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Inflation, are you being short changed?

InflationMany savers are burying their heads in the sand as they are confused by what’s happening within the financial market and global economy.  Inflation rates are high, bank interest rates are low, government bonds no longer seem safe and the stock market is too volatile, so what should you do with your money?

Keep it under the pillow? Unfortunately the pillow is not the answer, but it’s a fact that every day you delay making a sound financial plan your money is being eroded by inflation.

How is inflation measured?
The Consumer Prices Index (CPI) and the Retail Prices Index (RPI) are the two main measures of consumer inflation. The Producer Price Index (PPI) measures the price changes of goods bought and sold by manufacturers. The Services Producer Price Index (SPPI) measures the price changes of services provided by businesses to other businesses and government.

What are the current inflation rates?
The inflation rate in Portugal was last reported at 2.9 percent in August of 2011. From 2002 until 2010, the average inflation rate in Portugal was 2.25 percent reaching an historical high of 4.20 percent in February of 2003 and a record low of -1.60 percent in June of 2009. The Eurozone inflation has picked up recently to 2.5% above the target of 2%. The United Kingdom also continues to feel the pressure and inflation in August was at 4.4%, well above the 2% target. This is felt more by the expatriate market here in Portugal as many of our home comforts like your favourite meats, pies or Yorkshire puddings maybe imported from the UK or other countries with higher inflation rates or even a strong currency, both further impacting your wallet. 

When will Bank rates rise again? 
The ECB, which has raised its benchmark rate twice this year to 1.5 percent to tackle inflation, has recently been forced to start buying Italian and Spanish bonds to stop the region’s sovereign- debt crisis from spreading, so no further rise is expected in 2011. Whilst in the UK for the 30th month in a row the Bank of England has held the base rate at 0.5%, and economists predict the first interest rate rise won't be until at least 2013. So the UK seems as if it’s now heading into a Japanese-style era of ultra-low rates to combat a depressed economy.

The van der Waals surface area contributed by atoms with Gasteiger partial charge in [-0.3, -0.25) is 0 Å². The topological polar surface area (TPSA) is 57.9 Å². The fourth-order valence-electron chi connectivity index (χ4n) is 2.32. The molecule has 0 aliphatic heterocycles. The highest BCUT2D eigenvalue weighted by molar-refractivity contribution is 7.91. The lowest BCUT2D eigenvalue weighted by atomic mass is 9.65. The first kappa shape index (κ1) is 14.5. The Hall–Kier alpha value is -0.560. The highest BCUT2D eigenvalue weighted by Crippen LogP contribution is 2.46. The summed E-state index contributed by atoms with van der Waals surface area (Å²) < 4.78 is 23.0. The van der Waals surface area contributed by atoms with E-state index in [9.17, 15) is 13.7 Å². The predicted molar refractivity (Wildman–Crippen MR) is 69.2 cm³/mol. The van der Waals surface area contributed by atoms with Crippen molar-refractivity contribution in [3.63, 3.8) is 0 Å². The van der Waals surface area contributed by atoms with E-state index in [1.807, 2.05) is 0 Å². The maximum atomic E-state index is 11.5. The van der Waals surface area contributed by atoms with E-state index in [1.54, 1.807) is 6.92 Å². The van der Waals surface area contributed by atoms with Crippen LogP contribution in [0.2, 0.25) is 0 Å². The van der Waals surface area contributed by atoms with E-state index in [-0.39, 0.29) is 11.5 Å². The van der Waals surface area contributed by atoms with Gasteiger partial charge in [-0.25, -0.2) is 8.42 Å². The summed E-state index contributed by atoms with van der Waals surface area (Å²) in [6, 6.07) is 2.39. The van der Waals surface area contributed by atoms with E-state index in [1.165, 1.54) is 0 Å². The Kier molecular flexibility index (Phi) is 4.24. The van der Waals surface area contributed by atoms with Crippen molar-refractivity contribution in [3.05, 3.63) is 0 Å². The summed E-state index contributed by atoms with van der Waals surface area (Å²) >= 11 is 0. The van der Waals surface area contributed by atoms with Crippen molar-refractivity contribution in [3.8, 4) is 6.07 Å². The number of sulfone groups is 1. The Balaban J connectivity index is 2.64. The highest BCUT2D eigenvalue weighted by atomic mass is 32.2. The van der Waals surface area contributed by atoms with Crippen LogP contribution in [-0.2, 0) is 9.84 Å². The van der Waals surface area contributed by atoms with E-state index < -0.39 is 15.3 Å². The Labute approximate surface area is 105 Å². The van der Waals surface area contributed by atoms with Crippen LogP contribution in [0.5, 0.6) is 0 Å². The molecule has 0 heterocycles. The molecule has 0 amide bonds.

What does this all actually mean to your savings and your future?
It’s a known fact that we are living longer, on average Men aged 65 can expect to live for another 22 years and Women another 24 years. It’s nice to think that you have the potential for a long retirement. You will no longer have the routine of going to work and every day can be taken at your leisure. However, if you don’t save enough or ensure your money is protected against inflation, your retirement may not be the one you wished for!

Below is an example of the effects of inflation on everyday goods:


So what’s the answer?
Leaving your money in the bank hoping for a quick turnaround in interest rates may be just as big a risk than investing your money into an alternative equity based investment. There may be more perceived risk, but a change in your attitude to risk maybe required in order to yield a higher return and protect your capital against inflation. If you are retired for example, you may not have any way of replacing the capital in future years. Once used, it’s gone forever, no-one can accurately predict how many years they will continue to live and therefore know how long their capital needs to last.

So if you are not one of the fortunate minorities with significant capital, several income streams and no need to worry, then you can’t afford to do nothing and need to seek a solution. There is however no right answer for everyone, what’s right for some, is not for others.  We all have different attitudes towards risk, timeframes to invest, amount of capital and so on. Investments are often made with our emotions and we all think differently.  There are hundreds if not thousands of financial instruments available so deciding which solution is best for you can be laborious, confusing & time consuming. It’s important to find a qualified financial advisor who is independent and can provide you with unbiased advice. So why not act now and safeguard your future against inflation!

Daniel McGonigle

For advice or more information you can contact me, Daniel McGonigle, on (+351) 912 792 998.

E: daniel@affinityglobalwealth.com

The financial advisers trading under WorldWideBroker Portugal are members of Nexus Global (IFA Network). Nexus Global is a division of Blacktower Financial Management (International) Limited (BFMI). All approved individual members of Nexus Global are Appointed Representatives of BFMI. BFMI is licenced and regulated by the Gibraltar Financial Services Commission (FSC) and bound by the rules under licence number FSC00805B.



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